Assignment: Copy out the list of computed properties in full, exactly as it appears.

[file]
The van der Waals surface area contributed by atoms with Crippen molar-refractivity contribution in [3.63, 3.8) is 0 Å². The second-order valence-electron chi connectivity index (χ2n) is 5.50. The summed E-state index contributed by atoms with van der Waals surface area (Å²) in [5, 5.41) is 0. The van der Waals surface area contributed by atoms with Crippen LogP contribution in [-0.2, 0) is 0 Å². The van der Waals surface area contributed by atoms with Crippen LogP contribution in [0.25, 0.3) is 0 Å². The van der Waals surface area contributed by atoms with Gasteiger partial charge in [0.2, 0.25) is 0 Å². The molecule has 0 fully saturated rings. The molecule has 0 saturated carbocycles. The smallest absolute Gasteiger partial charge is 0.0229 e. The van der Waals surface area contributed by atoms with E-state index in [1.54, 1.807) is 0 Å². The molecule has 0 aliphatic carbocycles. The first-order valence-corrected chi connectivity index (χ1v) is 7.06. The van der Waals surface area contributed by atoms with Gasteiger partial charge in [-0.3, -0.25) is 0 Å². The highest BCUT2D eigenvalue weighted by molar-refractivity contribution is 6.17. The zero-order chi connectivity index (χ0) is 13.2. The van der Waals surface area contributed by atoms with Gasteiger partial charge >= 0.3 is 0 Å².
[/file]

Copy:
The van der Waals surface area contributed by atoms with Crippen molar-refractivity contribution in [3.63, 3.8) is 0 Å². The second-order valence-electron chi connectivity index (χ2n) is 5.50. The summed E-state index contributed by atoms with van der Waals surface area (Å²) in [5, 5.41) is 0. The van der Waals surface area contributed by atoms with Crippen LogP contribution in [-0.2, 0) is 0 Å². The van der Waals surface area contributed by atoms with Crippen LogP contribution in [0.25, 0.3) is 0 Å². The van der Waals surface area contributed by atoms with Gasteiger partial charge in [0.2, 0.25) is 0 Å². The molecule has 0 fully saturated rings. The molecule has 0 saturated carbocycles. The smallest absolute Gasteiger partial charge is 0.0229 e. The van der Waals surface area contributed by atoms with E-state index in [1.54, 1.807) is 0 Å². The molecule has 0 aliphatic carbocycles. The first-order valence-corrected chi connectivity index (χ1v) is 7.06. The van der Waals surface area contributed by atoms with Gasteiger partial charge in [-0.3, -0.25) is 0 Å². The highest BCUT2D eigenvalue weighted by molar-refractivity contribution is 6.17. The zero-order chi connectivity index (χ0) is 13.2. The van der Waals surface area contributed by atoms with Gasteiger partial charge >= 0.3 is 0 Å².